Take this physical toll — whether on your seat or standing on your feet — add emotion, exhaustion and deadlines, and you’ve cooked up the perfect formula for “Hello, Mr. or Mrs. Nasty.” Take a break, everybody, and check your environment. Stand up, stretch and take a few slow, deep breaths and a quick walk down the hall and change your surroundings for a few refreshing minutes.

This is a good start for reducing the sense of being overwhelmed. Step away and literally move to a better frame of mind.

  • P: Prioritize, make a list and say no: Despite the mantra that multitasking is mandatory, most things must be done one at a time. How many emails can you type at once? Yeah, it’s one. List what are truly priorities, then begin knocking them out one by one.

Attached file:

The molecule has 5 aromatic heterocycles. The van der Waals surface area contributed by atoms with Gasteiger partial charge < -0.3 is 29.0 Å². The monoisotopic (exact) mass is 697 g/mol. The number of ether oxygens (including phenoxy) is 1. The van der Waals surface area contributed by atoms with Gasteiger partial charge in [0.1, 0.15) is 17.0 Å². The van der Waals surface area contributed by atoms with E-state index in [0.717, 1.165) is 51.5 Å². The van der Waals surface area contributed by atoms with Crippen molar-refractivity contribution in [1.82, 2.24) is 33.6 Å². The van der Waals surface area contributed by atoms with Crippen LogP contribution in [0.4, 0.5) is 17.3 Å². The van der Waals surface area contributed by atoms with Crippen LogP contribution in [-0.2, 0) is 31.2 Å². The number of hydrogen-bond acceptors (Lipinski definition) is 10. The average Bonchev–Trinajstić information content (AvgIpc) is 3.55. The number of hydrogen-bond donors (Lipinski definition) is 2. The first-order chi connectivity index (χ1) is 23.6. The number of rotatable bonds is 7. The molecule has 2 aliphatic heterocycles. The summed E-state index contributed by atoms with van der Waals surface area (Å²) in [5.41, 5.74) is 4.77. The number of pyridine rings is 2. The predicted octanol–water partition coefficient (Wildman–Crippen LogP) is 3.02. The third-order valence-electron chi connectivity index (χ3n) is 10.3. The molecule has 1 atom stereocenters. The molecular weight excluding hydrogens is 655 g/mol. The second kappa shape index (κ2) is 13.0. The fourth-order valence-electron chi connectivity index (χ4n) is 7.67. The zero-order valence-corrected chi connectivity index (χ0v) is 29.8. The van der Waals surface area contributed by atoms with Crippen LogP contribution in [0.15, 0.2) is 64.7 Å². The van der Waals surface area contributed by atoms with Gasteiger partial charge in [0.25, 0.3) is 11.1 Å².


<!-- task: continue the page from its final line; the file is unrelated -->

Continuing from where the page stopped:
While you’re at it, do things in an order that enhances productivity. Save specific time slots for email two or three times a day to avoid constant distractions. You and your team will get more things completed, gain a sense of accomplishment and avoid becoming overwhelmed. Have the courage to question or say no to other projects being plopped onto the stack.

Ask your boss when this happens: “What priority do you want me to give this?” Share the load with others wherever possible. Don’t dump onto another’s to-do list, but do try to enlist assistance and acquire additional resources. At the same time, if you don’t know how to perform a certain task and need guidance, get some gumption and ask.

  • A: Appreciate and be aware of others: As the manager, remember to periodically let everyone know you recognize their hard work by calling out recent accomplishments and showing appreciation. Go around the room and have each person call out things that went well during the past week.